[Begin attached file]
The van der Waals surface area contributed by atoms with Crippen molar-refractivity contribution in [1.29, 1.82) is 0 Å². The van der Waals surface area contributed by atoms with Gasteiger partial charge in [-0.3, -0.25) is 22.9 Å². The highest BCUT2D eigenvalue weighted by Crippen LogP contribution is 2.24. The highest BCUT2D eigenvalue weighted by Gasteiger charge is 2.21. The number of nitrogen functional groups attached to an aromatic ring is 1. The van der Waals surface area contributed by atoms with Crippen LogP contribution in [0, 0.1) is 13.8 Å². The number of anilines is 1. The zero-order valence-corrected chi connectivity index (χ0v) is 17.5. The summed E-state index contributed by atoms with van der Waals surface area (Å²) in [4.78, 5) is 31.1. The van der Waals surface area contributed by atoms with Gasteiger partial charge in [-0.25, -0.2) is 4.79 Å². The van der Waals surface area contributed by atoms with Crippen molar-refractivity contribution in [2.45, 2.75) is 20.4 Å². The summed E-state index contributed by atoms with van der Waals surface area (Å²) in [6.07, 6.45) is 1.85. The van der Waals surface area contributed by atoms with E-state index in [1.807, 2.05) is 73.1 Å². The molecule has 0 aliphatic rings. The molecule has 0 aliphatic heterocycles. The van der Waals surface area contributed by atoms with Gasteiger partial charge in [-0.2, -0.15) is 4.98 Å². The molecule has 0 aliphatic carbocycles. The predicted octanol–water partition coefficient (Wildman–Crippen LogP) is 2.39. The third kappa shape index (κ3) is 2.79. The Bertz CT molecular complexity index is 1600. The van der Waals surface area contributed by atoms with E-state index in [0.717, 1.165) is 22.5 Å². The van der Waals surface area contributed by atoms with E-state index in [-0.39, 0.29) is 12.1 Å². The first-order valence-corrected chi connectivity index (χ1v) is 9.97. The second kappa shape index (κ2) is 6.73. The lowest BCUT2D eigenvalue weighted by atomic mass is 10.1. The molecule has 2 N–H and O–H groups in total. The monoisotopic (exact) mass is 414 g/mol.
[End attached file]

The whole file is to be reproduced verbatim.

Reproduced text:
The van der Waals surface area contributed by atoms with Crippen molar-refractivity contribution in [1.29, 1.82) is 0 Å². The van der Waals surface area contributed by atoms with Gasteiger partial charge in [-0.3, -0.25) is 22.9 Å². The highest BCUT2D eigenvalue weighted by Crippen LogP contribution is 2.24. The highest BCUT2D eigenvalue weighted by Gasteiger charge is 2.21. The number of nitrogen functional groups attached to an aromatic ring is 1. The van der Waals surface area contributed by atoms with Crippen LogP contribution in [0, 0.1) is 13.8 Å². The number of anilines is 1. The zero-order valence-corrected chi connectivity index (χ0v) is 17.5. The summed E-state index contributed by atoms with van der Waals surface area (Å²) in [4.78, 5) is 31.1. The van der Waals surface area contributed by atoms with Gasteiger partial charge in [-0.25, -0.2) is 4.79 Å². The van der Waals surface area contributed by atoms with Crippen molar-refractivity contribution in [2.45, 2.75) is 20.4 Å². The summed E-state index contributed by atoms with van der Waals surface area (Å²) in [6.07, 6.45) is 1.85. The van der Waals surface area contributed by atoms with E-state index in [1.807, 2.05) is 73.1 Å². The molecule has 0 aliphatic rings. The molecule has 0 aliphatic heterocycles. The van der Waals surface area contributed by atoms with Gasteiger partial charge in [-0.2, -0.15) is 4.98 Å². The molecule has 0 aliphatic carbocycles. The predicted octanol–water partition coefficient (Wildman–Crippen LogP) is 2.39. The third kappa shape index (κ3) is 2.79. The Bertz CT molecular complexity index is 1600. The van der Waals surface area contributed by atoms with E-state index in [0.717, 1.165) is 22.5 Å². The van der Waals surface area contributed by atoms with E-state index in [-0.39, 0.29) is 12.1 Å². The first-order valence-corrected chi connectivity index (χ1v) is 9.97. The second kappa shape index (κ2) is 6.73. The lowest BCUT2D eigenvalue weighted by atomic mass is 10.1. The molecule has 2 N–H and O–H groups in total. The monoisotopic (exact) mass is 414 g/mol.